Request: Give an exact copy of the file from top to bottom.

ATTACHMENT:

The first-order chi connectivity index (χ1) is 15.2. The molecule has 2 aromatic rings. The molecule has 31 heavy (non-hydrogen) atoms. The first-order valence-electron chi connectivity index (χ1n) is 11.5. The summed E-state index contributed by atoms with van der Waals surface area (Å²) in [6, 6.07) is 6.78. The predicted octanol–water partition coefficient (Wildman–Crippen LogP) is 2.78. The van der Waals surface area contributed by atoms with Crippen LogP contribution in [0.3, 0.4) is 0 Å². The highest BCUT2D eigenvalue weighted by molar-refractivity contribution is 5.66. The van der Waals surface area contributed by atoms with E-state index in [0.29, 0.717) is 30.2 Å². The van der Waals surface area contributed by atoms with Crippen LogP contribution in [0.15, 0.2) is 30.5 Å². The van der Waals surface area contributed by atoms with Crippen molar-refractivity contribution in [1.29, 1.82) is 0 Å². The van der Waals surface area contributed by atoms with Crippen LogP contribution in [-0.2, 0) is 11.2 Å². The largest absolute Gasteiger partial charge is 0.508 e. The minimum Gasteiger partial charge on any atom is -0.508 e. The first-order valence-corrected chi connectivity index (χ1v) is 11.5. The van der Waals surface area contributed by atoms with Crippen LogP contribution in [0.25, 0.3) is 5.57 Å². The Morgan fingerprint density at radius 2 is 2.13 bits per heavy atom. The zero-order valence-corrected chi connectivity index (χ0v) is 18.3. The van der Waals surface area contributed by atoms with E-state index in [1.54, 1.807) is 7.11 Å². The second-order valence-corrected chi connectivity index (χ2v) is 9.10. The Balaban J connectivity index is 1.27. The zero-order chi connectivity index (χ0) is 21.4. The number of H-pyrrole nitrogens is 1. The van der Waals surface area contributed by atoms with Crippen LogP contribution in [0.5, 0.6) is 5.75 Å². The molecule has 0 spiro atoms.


The first-order chi connectivity index (χ1) is 15.2. The molecule has 2 aromatic rings. The molecule has 31 heavy (non-hydrogen) atoms. The first-order valence-electron chi connectivity index (χ1n) is 11.5. The summed E-state index contributed by atoms with van der Waals surface area (Å²) in [6, 6.07) is 6.78. The predicted octanol–water partition coefficient (Wildman–Crippen LogP) is 2.78. The van der Waals surface area contributed by atoms with Crippen LogP contribution in [0.3, 0.4) is 0 Å². The highest BCUT2D eigenvalue weighted by molar-refractivity contribution is 5.66. The van der Waals surface area contributed by atoms with E-state index in [0.29, 0.717) is 30.2 Å². The van der Waals surface area contributed by atoms with Crippen LogP contribution in [0.15, 0.2) is 30.5 Å². The van der Waals surface area contributed by atoms with Crippen molar-refractivity contribution in [1.29, 1.82) is 0 Å². The van der Waals surface area contributed by atoms with Crippen LogP contribution in [-0.2, 0) is 11.2 Å². The largest absolute Gasteiger partial charge is 0.508 e. The minimum Gasteiger partial charge on any atom is -0.508 e. The first-order valence-corrected chi connectivity index (χ1v) is 11.5. The van der Waals surface area contributed by atoms with Crippen LogP contribution in [0.25, 0.3) is 5.57 Å². The Morgan fingerprint density at radius 2 is 2.13 bits per heavy atom. The zero-order valence-corrected chi connectivity index (χ0v) is 18.3. The van der Waals surface area contributed by atoms with E-state index in [1.54, 1.807) is 7.11 Å². The second-order valence-corrected chi connectivity index (χ2v) is 9.10. The Balaban J connectivity index is 1.27. The zero-order chi connectivity index (χ0) is 21.4. The number of H-pyrrole nitrogens is 1. The van der Waals surface area contributed by atoms with Crippen LogP contribution in [0.5, 0.6) is 5.75 Å². The molecule has 0 spiro atoms.